Environmental exposures lend themselves to mapping. A new set of techniques referred to as Geographical Information Systems allows us to geo-code data, meaning to assign a geographic location to the data point. This, in turn, allows us to layer sets of data so that we can see exposures and outcomes that are geographically related. So, for instance, one can geo-code the location of children under the age of 5 in a community and map their distribution/location within the community. Then one could overlay a set of data that geographically identifies homes that were built before 1950. By looking at the combined data this way, a nurse could see where young children are at most risk for living in older housing stock. The nurse could then better determine where to use lead poisoning prevention resources.
GIS mapping can also be used to look at such combined data as air pollution and emergency visits for asthma or other disease outcomes; or water pollution and diarrheal diseases. GIS can be used for assessments, planning, evaluations, and research. The maps that are created are also useful tools to use in doing community education programs.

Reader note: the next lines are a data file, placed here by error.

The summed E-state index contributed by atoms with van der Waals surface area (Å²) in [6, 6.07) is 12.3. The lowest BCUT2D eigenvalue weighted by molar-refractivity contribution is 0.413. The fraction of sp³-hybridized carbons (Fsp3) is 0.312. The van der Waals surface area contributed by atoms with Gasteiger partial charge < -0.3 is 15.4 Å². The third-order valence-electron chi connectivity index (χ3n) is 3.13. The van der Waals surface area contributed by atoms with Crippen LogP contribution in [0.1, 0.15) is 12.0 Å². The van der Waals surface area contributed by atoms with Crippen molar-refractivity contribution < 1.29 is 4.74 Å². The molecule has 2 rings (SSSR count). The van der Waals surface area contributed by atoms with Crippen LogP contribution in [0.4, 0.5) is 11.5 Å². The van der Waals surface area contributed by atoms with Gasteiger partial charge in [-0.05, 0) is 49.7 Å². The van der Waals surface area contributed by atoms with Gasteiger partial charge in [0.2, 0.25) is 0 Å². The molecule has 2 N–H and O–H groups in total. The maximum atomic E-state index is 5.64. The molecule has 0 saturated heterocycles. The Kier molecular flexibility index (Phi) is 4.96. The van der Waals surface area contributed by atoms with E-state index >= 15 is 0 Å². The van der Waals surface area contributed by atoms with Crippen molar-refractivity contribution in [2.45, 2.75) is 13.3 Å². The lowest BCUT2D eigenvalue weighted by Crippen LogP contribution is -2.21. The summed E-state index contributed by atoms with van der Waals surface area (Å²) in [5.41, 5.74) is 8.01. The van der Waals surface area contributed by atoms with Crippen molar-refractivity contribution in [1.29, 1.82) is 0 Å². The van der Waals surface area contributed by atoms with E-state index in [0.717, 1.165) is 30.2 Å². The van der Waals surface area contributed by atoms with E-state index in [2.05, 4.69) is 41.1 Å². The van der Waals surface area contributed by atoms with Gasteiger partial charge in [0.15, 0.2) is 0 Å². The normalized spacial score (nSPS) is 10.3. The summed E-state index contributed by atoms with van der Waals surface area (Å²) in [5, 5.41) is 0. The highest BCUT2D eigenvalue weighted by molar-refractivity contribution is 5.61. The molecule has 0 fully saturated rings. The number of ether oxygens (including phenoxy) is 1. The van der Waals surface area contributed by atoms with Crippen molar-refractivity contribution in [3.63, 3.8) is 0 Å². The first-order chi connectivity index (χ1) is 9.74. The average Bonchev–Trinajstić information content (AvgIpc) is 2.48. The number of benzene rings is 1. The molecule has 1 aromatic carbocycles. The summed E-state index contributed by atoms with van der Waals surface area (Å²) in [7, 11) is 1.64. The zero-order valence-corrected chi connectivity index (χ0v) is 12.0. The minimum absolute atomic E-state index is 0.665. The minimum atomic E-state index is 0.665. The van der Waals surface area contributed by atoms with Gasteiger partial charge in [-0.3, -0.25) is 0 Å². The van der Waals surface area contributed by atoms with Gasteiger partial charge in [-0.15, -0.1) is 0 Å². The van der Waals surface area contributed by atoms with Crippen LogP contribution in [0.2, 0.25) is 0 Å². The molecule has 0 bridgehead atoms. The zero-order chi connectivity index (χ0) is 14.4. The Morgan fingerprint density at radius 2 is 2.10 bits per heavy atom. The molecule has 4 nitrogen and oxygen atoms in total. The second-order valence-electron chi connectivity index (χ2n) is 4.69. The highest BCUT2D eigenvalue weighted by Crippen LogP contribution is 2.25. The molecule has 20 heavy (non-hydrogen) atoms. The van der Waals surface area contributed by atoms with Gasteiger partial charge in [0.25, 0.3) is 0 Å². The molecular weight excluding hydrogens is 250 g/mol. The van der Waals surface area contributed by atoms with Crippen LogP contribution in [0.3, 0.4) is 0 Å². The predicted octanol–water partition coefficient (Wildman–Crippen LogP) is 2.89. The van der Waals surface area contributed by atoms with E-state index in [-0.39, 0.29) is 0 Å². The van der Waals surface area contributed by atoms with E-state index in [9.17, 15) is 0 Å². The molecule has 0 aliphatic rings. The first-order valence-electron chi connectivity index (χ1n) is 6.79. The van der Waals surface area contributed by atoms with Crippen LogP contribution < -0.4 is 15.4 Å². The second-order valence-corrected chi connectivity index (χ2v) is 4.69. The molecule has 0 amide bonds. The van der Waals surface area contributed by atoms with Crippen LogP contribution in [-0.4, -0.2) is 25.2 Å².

Resources for GIS
The US Geological Survey (USGS) provides a more in-depth review of GIS and as well as examples of how it can be used to analyze data: Geographic Information Systems
The Public Health Mapping and GIS Programme was originally developed by WHO and UNICEF in 1993 to boost efforts to eradicate guinea worm disease, which affects the isolated, rural poor, through the use of GIS. Since then the use of GIS and mapping have been greatly simplified and expanded to meet the distinct data needs of several disease control initiatives. Learn more about the Public Health Mapping and GIS Programme as well as links to tools and resources on GIS.
Stanford University has developed a listing of GIS resources and tools available on the web. This list can be found here.
Last updated 1900 days ago by Katie Huffling